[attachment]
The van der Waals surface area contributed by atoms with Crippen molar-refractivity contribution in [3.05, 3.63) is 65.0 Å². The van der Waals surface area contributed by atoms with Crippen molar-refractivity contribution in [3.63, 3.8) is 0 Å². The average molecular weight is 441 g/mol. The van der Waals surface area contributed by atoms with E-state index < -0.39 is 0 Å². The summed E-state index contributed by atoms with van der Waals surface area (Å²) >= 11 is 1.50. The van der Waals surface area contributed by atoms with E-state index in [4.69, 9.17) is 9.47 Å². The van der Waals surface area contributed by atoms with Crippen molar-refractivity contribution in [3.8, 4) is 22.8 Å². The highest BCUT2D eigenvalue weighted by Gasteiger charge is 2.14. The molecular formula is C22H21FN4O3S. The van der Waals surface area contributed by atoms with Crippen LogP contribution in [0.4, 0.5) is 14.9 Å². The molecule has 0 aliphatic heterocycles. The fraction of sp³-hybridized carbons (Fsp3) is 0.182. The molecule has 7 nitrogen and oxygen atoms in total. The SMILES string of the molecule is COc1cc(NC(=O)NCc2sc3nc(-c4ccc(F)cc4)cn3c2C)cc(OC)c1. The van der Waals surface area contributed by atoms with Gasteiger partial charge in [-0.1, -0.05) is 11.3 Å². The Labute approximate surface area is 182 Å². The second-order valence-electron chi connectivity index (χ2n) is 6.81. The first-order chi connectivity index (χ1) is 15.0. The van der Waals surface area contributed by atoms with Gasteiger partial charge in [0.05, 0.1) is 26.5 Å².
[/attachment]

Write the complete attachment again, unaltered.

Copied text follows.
The van der Waals surface area contributed by atoms with Crippen molar-refractivity contribution in [3.05, 3.63) is 65.0 Å². The van der Waals surface area contributed by atoms with Crippen molar-refractivity contribution in [3.63, 3.8) is 0 Å². The average molecular weight is 441 g/mol. The van der Waals surface area contributed by atoms with E-state index < -0.39 is 0 Å². The summed E-state index contributed by atoms with van der Waals surface area (Å²) >= 11 is 1.50. The van der Waals surface area contributed by atoms with E-state index in [4.69, 9.17) is 9.47 Å². The van der Waals surface area contributed by atoms with Crippen molar-refractivity contribution in [3.8, 4) is 22.8 Å². The highest BCUT2D eigenvalue weighted by Gasteiger charge is 2.14. The molecular formula is C22H21FN4O3S. The van der Waals surface area contributed by atoms with Crippen LogP contribution in [0.4, 0.5) is 14.9 Å². The molecule has 0 aliphatic heterocycles. The fraction of sp³-hybridized carbons (Fsp3) is 0.182. The molecule has 7 nitrogen and oxygen atoms in total. The SMILES string of the molecule is COc1cc(NC(=O)NCc2sc3nc(-c4ccc(F)cc4)cn3c2C)cc(OC)c1. The van der Waals surface area contributed by atoms with Gasteiger partial charge in [-0.1, -0.05) is 11.3 Å². The Labute approximate surface area is 182 Å². The second-order valence-electron chi connectivity index (χ2n) is 6.81. The first-order chi connectivity index (χ1) is 15.0. The van der Waals surface area contributed by atoms with Gasteiger partial charge in [0.05, 0.1) is 26.5 Å².